Unfortunately, the police don't get to keep the revenue.

No, but it will save them the not inconsiderable costs of attending any number of RTCs and KSIs. Far cheaper to prevent than to clear up.

Avatar
hawkinspeter replied to Sriracha | 1 year ago
3 likes
Sriracha wrote:

No, but it will save them the not inconsiderable costs of attending any number of RTCs and KSIs. Far cheaper to prevent than to clear up.

You're right. Unfortunately, the costs of public services usually don't account for external benefits such as also reducing costs for the NHS.

Avatar
Rik Mayals unde... replied to Sriracha | 1 year ago
1 like

The cost of the emergency services to attend, investigate, clean up, hospital treatment etc each serious or fatal collision has been put at around £1 million. So, every dangerous driver they catch is potentially a big saving. 

Avatar
Rik Mayals unde... replied to hawkinspeter | 1 year ago
1 like

Yes they do keep it. It goes into a pot which funds the camera vans and the wages of the staff employed on the vans. They are not supposed to make any profit from it, the money also goes into running the driver awareness courses too.

This from someone who used to be a police volunteer, who's relative works for the police.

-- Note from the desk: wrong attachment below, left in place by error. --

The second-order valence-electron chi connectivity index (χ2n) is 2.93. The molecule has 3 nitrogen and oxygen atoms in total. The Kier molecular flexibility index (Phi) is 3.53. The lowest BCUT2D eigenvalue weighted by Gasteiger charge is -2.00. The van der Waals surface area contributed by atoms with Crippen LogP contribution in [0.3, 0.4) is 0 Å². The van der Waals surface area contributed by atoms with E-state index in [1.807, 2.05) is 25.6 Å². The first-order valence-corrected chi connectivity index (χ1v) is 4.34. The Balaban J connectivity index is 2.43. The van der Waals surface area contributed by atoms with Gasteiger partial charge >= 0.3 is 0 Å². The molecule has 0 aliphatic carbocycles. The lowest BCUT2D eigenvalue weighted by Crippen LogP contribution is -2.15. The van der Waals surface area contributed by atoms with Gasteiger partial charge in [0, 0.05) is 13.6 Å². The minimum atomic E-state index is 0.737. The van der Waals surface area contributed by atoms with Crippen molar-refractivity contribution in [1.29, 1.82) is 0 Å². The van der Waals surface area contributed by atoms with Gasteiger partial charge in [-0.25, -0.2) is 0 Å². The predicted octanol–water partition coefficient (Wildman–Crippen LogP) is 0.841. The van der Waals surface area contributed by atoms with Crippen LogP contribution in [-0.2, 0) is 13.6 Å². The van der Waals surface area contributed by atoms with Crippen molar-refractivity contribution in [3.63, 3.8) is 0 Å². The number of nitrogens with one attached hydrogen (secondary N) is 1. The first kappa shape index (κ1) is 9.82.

Avatar
mark1a replied to Rik Mayals underpants | 1 year ago
1 like

AFAIK, they don't keep it anymore, the original camera schemes from 2002 onwards did, and as you say, the fines were used for funding the scheme itself, but that stopped in 2010, since then the revenue now goes straight to the Exchequer. I think it's slightly different for the awareness courses in that the "fee" for the course directly funds them. 

Avatar
Christopher TR1 | 1 year ago
2 likes

This is good news. I hope the trial is deemed a success and this gets rolled out across the country, leading to many many convictions.

Avatar
hawkinspeter replied to Christopher TR1 | 1 year ago
1 like
Christopher TR1 wrote:

This is good news. I hope the trial is deemed a success and this gets rolled out across the country, leading to many many convictions.

My cynicism suggests that it'll be thwarted by political interference (c.f. War on Motorists).